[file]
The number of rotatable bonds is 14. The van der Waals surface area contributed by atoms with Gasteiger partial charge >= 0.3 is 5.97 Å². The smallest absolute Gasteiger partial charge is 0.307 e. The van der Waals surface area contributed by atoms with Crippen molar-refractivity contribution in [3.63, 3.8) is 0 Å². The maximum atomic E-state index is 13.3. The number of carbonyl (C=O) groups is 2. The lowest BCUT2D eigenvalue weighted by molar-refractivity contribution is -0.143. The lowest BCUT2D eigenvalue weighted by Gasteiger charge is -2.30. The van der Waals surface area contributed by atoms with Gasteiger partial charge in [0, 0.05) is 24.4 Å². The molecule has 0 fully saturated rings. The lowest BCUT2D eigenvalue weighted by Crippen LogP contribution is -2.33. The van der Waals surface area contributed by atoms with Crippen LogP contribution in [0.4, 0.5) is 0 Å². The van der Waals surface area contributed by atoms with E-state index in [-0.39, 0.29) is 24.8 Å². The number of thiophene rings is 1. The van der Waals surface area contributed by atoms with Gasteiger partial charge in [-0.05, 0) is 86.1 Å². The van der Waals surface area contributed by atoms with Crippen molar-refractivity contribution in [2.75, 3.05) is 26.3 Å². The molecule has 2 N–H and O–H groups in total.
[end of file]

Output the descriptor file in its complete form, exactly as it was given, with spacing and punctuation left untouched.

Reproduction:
The number of rotatable bonds is 14. The van der Waals surface area contributed by atoms with Gasteiger partial charge >= 0.3 is 5.97 Å². The smallest absolute Gasteiger partial charge is 0.307 e. The van der Waals surface area contributed by atoms with Crippen molar-refractivity contribution in [3.63, 3.8) is 0 Å². The maximum atomic E-state index is 13.3. The number of carbonyl (C=O) groups is 2. The lowest BCUT2D eigenvalue weighted by molar-refractivity contribution is -0.143. The lowest BCUT2D eigenvalue weighted by Gasteiger charge is -2.30. The van der Waals surface area contributed by atoms with Gasteiger partial charge in [0, 0.05) is 24.4 Å². The molecule has 0 fully saturated rings. The lowest BCUT2D eigenvalue weighted by Crippen LogP contribution is -2.33. The van der Waals surface area contributed by atoms with Crippen LogP contribution in [0.4, 0.5) is 0 Å². The van der Waals surface area contributed by atoms with E-state index in [-0.39, 0.29) is 24.8 Å². The number of thiophene rings is 1. The van der Waals surface area contributed by atoms with Gasteiger partial charge in [-0.05, 0) is 86.1 Å². The van der Waals surface area contributed by atoms with Crippen molar-refractivity contribution in [2.75, 3.05) is 26.3 Å². The molecule has 2 N–H and O–H groups in total.